I don’t know how this is going to turn out but that’s life. Especially in China. You have to be openminded to stay sane here. There are challenges everywhere on all levels. I’m going to write this like a journal entry. Just going to write what comes into my head. Let’s go.
China is fucking crazy. It really is. I love it. It’s chaos but somehow it works. Everyone knows to expect the unexpected which I guess makes it the expected…?
The reason I came here is to teach English. Well no, the reason I came here was to save money and live in a country which would challenge me on so many levels. Both of these are a reality. There is plenty of money to be made here but at the same time, there are many cultural differences you will have to put up with over here.
Where am I? I’m in a city called Chengdu. I wouldn’t blame you if you haven’t heard about this place before – I hadn’t before getting the job. A quick google will show you that Chengdu is famous for, above all else, pandas. There are panda memorabilia everywhere here. Well actually, only really at the tourist spots, but the city is panda obsessed. If you’re a panda lover then this is your Mecca.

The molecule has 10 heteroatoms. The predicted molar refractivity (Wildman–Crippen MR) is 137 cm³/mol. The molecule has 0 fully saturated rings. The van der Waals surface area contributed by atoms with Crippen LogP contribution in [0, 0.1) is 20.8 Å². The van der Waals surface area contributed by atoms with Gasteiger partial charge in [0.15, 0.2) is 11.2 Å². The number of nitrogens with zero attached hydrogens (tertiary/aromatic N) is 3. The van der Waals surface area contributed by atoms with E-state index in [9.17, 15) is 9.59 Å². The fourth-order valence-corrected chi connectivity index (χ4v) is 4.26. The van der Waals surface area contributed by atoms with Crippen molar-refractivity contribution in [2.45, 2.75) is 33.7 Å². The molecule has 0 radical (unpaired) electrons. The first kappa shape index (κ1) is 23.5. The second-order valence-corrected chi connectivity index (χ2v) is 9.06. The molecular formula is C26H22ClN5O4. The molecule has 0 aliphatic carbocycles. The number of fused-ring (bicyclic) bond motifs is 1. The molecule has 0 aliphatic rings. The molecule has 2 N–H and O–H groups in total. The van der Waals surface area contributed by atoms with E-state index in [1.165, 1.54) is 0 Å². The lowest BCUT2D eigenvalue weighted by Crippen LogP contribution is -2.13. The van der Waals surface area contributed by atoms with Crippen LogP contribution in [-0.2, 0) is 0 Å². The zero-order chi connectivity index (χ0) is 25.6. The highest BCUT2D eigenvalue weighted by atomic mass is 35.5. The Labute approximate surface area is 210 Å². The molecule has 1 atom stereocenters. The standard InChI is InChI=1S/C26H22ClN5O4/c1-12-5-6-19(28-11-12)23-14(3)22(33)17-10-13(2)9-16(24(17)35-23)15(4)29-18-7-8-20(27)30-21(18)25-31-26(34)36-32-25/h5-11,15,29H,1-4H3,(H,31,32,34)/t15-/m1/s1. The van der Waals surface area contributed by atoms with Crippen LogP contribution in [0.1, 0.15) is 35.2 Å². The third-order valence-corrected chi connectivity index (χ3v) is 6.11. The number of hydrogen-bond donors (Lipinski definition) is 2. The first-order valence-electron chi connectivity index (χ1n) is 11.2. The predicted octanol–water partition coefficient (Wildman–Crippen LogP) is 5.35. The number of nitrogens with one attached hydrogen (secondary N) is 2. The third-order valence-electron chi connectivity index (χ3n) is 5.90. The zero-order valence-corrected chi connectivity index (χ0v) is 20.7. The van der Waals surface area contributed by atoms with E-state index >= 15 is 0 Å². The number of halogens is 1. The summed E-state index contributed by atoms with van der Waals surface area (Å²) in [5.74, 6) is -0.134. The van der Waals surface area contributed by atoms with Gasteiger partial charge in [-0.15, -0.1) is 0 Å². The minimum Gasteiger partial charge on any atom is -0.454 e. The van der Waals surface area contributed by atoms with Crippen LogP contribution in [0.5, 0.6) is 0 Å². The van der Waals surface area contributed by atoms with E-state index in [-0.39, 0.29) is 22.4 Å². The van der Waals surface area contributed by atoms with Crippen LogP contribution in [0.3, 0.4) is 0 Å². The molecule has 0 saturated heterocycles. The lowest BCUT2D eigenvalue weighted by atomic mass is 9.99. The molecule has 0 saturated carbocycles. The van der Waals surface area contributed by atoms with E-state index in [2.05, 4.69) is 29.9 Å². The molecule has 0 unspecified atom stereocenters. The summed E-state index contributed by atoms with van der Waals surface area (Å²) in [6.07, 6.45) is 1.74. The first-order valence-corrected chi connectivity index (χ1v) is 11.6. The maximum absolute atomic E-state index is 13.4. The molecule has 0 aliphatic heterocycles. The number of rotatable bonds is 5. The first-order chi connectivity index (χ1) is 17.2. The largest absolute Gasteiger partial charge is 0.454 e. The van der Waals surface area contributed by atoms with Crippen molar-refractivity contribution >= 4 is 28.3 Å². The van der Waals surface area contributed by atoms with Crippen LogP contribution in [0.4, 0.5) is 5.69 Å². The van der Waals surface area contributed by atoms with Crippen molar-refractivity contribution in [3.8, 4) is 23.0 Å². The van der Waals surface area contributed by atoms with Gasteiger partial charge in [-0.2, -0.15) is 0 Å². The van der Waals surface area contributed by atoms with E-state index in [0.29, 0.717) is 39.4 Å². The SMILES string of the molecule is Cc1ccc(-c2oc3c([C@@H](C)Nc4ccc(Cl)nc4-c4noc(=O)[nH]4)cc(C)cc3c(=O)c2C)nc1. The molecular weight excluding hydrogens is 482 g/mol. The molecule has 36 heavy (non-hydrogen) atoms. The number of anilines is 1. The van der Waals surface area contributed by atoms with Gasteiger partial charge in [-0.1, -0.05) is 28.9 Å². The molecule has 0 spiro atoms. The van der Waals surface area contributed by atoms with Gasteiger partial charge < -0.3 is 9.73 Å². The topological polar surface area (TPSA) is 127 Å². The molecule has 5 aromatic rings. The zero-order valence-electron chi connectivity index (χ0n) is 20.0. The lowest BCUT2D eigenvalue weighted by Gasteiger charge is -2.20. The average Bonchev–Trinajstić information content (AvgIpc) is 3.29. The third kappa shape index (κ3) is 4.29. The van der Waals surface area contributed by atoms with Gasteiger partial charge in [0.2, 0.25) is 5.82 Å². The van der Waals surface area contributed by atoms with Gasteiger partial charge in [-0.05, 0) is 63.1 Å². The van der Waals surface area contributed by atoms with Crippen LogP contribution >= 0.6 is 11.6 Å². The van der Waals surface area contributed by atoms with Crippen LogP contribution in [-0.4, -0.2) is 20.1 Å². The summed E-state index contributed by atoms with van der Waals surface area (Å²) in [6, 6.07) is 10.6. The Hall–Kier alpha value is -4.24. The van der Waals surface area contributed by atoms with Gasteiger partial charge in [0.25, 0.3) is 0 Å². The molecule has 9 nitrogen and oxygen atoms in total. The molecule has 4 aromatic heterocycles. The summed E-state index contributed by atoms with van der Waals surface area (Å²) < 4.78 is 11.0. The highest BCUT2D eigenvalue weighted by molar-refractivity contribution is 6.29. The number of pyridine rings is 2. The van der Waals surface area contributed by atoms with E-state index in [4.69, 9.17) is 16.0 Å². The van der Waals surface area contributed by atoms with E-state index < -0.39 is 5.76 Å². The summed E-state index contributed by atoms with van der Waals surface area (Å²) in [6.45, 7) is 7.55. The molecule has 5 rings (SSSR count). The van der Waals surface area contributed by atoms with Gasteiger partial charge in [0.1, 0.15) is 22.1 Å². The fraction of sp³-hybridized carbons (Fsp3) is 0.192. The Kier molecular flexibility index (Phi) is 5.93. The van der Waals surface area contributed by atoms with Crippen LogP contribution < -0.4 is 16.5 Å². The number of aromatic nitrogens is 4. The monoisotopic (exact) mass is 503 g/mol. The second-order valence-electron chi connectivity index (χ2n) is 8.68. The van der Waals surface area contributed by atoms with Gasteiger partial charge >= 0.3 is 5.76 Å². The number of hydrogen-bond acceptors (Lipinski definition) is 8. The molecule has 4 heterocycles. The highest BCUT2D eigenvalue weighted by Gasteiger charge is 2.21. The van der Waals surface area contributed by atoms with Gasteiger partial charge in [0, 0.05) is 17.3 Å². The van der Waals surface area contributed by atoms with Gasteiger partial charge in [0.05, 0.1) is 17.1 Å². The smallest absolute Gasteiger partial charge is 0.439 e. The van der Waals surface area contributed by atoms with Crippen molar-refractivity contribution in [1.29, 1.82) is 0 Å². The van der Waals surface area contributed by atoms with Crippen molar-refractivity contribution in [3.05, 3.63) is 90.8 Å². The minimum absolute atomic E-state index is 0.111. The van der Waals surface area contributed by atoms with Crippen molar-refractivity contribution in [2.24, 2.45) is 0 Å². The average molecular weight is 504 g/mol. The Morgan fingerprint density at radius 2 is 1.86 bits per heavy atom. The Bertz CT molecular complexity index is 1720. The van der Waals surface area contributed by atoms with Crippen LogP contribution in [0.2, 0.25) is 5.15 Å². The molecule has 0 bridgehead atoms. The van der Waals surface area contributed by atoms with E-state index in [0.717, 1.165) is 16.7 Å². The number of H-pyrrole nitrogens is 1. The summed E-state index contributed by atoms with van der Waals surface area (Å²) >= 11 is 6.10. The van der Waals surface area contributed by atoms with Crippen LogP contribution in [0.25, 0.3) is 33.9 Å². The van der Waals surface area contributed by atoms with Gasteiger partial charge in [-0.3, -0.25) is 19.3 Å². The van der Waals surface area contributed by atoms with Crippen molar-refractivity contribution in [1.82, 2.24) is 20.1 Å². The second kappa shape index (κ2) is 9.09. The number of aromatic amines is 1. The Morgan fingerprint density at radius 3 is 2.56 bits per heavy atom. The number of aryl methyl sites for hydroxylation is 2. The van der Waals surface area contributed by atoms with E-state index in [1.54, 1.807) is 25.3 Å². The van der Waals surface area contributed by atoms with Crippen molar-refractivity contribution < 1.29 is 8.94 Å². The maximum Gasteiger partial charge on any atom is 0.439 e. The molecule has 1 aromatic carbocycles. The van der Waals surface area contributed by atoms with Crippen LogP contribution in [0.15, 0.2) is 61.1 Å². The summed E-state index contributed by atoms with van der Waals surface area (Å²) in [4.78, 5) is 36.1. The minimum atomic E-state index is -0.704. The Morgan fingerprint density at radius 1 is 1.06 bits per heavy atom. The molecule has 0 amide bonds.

Chengdu is one of those smaller Chinese cities which has been developing at breakneck speed. The population is approx 20 million. A neighbouring city, Chongqing, has a pop of over 30mil. The pure scale of things in this country was something that shocked me. Coming from 1mil Dublin and 4.7mil Ireland Chengdu and China has been a big eye-opener into how other people live.
Not many people in China speak English. Hence the huge demand for teachers. Not being able to understand any signs or communicate with almost anybody was difficult at the start. Thankfully I had the best introduction to China.
The company I’m working for is based in Guiyang (4.3mil) so I spent 2 weeks training there. A Chinese member of staff met me at the airport, showed me to my apartment and introduced me to my neighbour and colleague, Philip. Of course, as chance would have it, Philip is a Kilkenny man and before long we had discovered that we had mutual friends – typical Ireland, amirite?